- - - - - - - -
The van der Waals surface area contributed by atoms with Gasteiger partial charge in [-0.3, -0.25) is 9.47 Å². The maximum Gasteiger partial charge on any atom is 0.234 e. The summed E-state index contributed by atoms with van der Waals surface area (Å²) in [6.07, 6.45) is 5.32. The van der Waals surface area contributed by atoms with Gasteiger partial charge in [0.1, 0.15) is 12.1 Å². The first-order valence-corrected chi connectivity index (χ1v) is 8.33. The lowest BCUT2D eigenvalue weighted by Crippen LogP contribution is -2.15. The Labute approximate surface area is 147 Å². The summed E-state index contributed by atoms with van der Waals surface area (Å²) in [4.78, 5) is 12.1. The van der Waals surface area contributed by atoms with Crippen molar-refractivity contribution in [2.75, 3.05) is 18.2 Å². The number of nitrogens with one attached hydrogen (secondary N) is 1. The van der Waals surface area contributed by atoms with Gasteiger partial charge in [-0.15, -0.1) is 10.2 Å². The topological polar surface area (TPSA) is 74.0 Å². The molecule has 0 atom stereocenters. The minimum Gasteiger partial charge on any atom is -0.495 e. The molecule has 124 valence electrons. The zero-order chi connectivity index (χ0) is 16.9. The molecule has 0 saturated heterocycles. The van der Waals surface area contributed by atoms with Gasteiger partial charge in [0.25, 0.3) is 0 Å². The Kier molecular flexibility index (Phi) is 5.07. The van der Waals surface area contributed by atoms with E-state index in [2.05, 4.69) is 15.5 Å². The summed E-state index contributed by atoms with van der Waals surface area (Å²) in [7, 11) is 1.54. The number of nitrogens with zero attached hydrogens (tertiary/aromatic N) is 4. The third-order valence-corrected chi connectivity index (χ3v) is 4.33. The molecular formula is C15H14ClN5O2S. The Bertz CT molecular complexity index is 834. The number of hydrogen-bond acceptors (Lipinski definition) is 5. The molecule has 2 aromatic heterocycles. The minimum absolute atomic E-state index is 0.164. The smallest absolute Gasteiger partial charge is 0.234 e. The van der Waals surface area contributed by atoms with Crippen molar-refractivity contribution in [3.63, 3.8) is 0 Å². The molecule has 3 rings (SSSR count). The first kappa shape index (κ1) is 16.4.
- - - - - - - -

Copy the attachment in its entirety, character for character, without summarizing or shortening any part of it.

The van der Waals surface area contributed by atoms with Gasteiger partial charge in [-0.3, -0.25) is 9.47 Å². The maximum Gasteiger partial charge on any atom is 0.234 e. The summed E-state index contributed by atoms with van der Waals surface area (Å²) in [6.07, 6.45) is 5.32. The van der Waals surface area contributed by atoms with Gasteiger partial charge in [0.1, 0.15) is 12.1 Å². The first-order valence-corrected chi connectivity index (χ1v) is 8.33. The lowest BCUT2D eigenvalue weighted by Crippen LogP contribution is -2.15. The Labute approximate surface area is 147 Å². The summed E-state index contributed by atoms with van der Waals surface area (Å²) in [4.78, 5) is 12.1. The van der Waals surface area contributed by atoms with Crippen molar-refractivity contribution in [2.75, 3.05) is 18.2 Å². The number of nitrogens with one attached hydrogen (secondary N) is 1. The van der Waals surface area contributed by atoms with Gasteiger partial charge in [-0.15, -0.1) is 10.2 Å². The topological polar surface area (TPSA) is 74.0 Å². The molecule has 0 atom stereocenters. The minimum Gasteiger partial charge on any atom is -0.495 e. The molecule has 124 valence electrons. The zero-order chi connectivity index (χ0) is 16.9. The molecule has 0 saturated heterocycles. The van der Waals surface area contributed by atoms with Gasteiger partial charge in [0.25, 0.3) is 0 Å². The Kier molecular flexibility index (Phi) is 5.07. The van der Waals surface area contributed by atoms with E-state index in [2.05, 4.69) is 15.5 Å². The summed E-state index contributed by atoms with van der Waals surface area (Å²) in [7, 11) is 1.54. The number of nitrogens with zero attached hydrogens (tertiary/aromatic N) is 4. The third-order valence-corrected chi connectivity index (χ3v) is 4.33. The molecular formula is C15H14ClN5O2S. The Bertz CT molecular complexity index is 834. The number of hydrogen-bond acceptors (Lipinski definition) is 5. The molecule has 2 aromatic heterocycles. The minimum absolute atomic E-state index is 0.164. The smallest absolute Gasteiger partial charge is 0.234 e. The van der Waals surface area contributed by atoms with Crippen molar-refractivity contribution in [3.63, 3.8) is 0 Å². The molecule has 3 rings (SSSR count). The first kappa shape index (κ1) is 16.4.